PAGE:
Anyway... an impressive show thanks to the YOSAR team.

...the story about our climb to be continued tomorrow. 

Thursday, October 13, 2011

Yosemite Report (Part 1 - El Cap)

We didn't send :(

El Cap (the big tower on the left)
Urgg... that was difficult to write. I thought I'd put that up front since this could be a long post. It probably wasn't news to anyone anyway. It was still a memorable climb nevertheless.

Organizing the gear and packing the haul bags
We packed up the haulbags and made our way to El Cap to scope out a potential line. The decision was made quickly. There was a slow-moving soloist on Zodiac, and the topos for Lurking Fear & the Nose were missing. As such... Triple Direct was the target. It was almost absent of climbers at the time, had a trivial 10 minute flat approach, and offered 31 pitches of climbing at moderate aid grades. It follows the first 10 pitches of the Salate' wall, the middle pitches of the Muir wall, and the final pitches of the Nose. It seemed doable and totally classic.

Carrying in heavy loads.

We humped in the loads Sunday afternoon and shortly thereafter Adam was freeing the stout 5.10c first pitch. The aim was simply to have our food and bags hauled to the top of pitch 1 by nightfall, and to sleep back on the ground. It all went well that evening, and we were tucked into our sleeping bags on time ready for an alpine start in the morning.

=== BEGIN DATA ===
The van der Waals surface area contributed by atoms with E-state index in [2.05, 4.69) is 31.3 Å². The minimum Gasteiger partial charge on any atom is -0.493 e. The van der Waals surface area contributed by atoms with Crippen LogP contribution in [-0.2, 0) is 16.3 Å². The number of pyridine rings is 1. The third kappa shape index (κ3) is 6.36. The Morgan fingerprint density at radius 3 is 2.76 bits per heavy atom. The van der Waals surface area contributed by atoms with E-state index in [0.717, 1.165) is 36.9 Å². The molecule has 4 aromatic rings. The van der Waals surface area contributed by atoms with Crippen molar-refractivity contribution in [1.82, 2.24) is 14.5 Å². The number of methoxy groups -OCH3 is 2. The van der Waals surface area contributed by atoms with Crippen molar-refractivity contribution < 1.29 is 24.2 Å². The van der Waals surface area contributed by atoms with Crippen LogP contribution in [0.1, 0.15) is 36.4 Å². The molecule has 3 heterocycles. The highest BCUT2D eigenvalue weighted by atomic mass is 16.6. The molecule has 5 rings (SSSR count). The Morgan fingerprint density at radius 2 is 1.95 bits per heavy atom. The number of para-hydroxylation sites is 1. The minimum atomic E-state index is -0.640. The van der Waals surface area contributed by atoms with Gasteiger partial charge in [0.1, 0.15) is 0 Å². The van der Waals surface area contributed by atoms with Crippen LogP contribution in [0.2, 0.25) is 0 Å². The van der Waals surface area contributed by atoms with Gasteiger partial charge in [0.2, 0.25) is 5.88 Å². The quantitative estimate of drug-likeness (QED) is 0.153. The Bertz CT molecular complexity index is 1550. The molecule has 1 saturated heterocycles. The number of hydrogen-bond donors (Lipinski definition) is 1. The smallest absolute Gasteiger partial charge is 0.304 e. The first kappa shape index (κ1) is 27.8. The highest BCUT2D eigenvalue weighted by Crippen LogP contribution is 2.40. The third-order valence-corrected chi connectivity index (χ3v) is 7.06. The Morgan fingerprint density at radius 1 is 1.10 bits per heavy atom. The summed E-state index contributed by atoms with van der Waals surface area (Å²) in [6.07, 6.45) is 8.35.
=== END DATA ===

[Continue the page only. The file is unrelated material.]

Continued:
Sleeping at El Cap is a bit surreal... You really don't sleep; there's simply too many things competing for your attention. All night long your mind wanders and your eyes are drawn to the twinkling lights off in the distance. The lights aren't stars though; rather they are the headlamps of parties far above you moving around sporadically as they set up their ledges, cook their dinners, and in some cases... continue climbing through the night. All the while you are listening to the deep grunts El Cap climbers yell at each other.

'OOoooohh ooh oohhh'  (imagine the sound that you'd get from crossing a bear with a gorilla)